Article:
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Douglas Harper's Etymology Dictionary

a name of the sun in ancient Egypt, from Egyptian itn.


Aten (also Aton, Egyptianjtn) is the disk of the sun in ancient Egyptian mythology, and originally an aspect of the god Ra. The deified Aten is the focus of the religion of Atenism established by Amenhotep IV, who later took the name Akhenaten (died ca. 1335 BCE) in worship and recognition of Aten. In his poem " Great Hymn to the Aten", Akhenaten praises Aten as the creator, giver of life, and nurturing spirit of the world. Aten does not have a Creation Myth or family, but is mentioned in the Book of the Dead. The worship of Aten was eradicated by Horemheb.

Aten (disambiguation)

Aten is the disk of the sun in ancient Egyptian mythology.

Aten may also refer to:

  • Aten, Nebraska, an unincorporated community and census-designated place in Cedar County
  • Aten asteroid, a group of near-Earth asteroid
  • 2062 Aten, a named asteroid
  • ATEN International, a Taiwanese multinational manufacturer of connectivity and access management hardware

Usage examples of "aten".

When he understood that, he suspected he would know why Aten was well worth his own worship!

If his faith were great enough, he would win through to the true temple of Aten, and stand at last in the company of those who believed as he did, and his life would have the meaning he had long craved.

Was she implying that if Aten had no need of her enmity, she might become his friend?

Or had he become answerable to Aten for the death of a woman he had never seen, whose voice he had never really heard?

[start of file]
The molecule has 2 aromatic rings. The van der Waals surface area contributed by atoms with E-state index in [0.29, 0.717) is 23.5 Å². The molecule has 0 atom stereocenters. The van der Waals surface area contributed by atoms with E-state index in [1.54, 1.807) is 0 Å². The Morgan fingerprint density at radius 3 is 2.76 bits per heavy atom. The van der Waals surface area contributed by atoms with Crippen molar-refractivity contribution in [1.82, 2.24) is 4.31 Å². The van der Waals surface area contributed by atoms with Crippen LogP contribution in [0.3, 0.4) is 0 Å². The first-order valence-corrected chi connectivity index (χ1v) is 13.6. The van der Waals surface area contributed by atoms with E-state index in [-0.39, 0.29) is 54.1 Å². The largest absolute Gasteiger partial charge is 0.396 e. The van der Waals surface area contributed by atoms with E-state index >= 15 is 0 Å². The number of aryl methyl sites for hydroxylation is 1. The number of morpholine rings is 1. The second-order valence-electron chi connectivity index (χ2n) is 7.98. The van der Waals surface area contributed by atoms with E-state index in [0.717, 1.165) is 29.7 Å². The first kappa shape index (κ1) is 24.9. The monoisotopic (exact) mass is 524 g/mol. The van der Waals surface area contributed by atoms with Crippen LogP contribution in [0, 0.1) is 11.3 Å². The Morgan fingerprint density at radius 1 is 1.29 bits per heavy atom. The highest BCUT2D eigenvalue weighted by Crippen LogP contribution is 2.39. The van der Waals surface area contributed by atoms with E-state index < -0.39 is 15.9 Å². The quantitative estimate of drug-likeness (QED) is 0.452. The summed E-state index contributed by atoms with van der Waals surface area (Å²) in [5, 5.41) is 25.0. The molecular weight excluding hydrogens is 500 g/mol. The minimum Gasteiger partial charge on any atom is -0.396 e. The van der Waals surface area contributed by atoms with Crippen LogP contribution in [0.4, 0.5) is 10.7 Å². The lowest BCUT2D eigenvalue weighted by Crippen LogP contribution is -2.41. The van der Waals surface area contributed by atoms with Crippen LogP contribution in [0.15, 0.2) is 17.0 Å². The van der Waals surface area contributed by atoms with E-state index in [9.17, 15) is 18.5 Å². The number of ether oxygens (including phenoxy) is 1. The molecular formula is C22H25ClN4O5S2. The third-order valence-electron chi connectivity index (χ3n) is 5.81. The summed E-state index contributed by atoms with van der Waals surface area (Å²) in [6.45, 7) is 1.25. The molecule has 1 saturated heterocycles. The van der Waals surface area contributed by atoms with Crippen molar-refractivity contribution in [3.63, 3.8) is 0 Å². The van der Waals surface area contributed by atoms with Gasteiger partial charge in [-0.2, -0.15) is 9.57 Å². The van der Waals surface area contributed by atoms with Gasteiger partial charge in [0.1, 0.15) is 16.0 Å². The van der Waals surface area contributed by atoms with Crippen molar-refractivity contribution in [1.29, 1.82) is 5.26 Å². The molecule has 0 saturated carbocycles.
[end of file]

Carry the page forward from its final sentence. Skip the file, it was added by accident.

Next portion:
It might have been easier for Aten to jog the speech of the child Enkidu and thus put him into the temple of Marduk for education, than to create masses of gold for the family or to impress years of tablet practice into a young mind in an instant.

If you renounce Aten sincerely we will free you and allow you to return to your home in Calah.

No doubt the name of Aten still circulates clandestinely among the peasants.

For if we relax our standards for this one man, who may be a perfectly upright worshiper in his fashion, perhaps even a credit to Aten, then we must relax them for the next pretender, and for others who will follow.

Since Aten has but limited power, it follows that he cannot be of service to all men.

When the pretender was brought before the magistrate, and spoke the name of Aten, she stepped in before I could move and took him on a tour of the gardens.

Gradually she came to understand this god Aten and to relegate to the world of heathen myth her foolish dreams.

There could be no halfway measures when the integrity of Aten was concerned.

A man who recanted under torture was unlikely to backslide soon, and in time he might forget Aten, or at least find other interests.

This would destroy her self-respect, and help prevent her from aspiring to worship Aten again.

Little did I reckon, when Aten chose me, that I should be required to sell human beings to feed the lusts of such animals.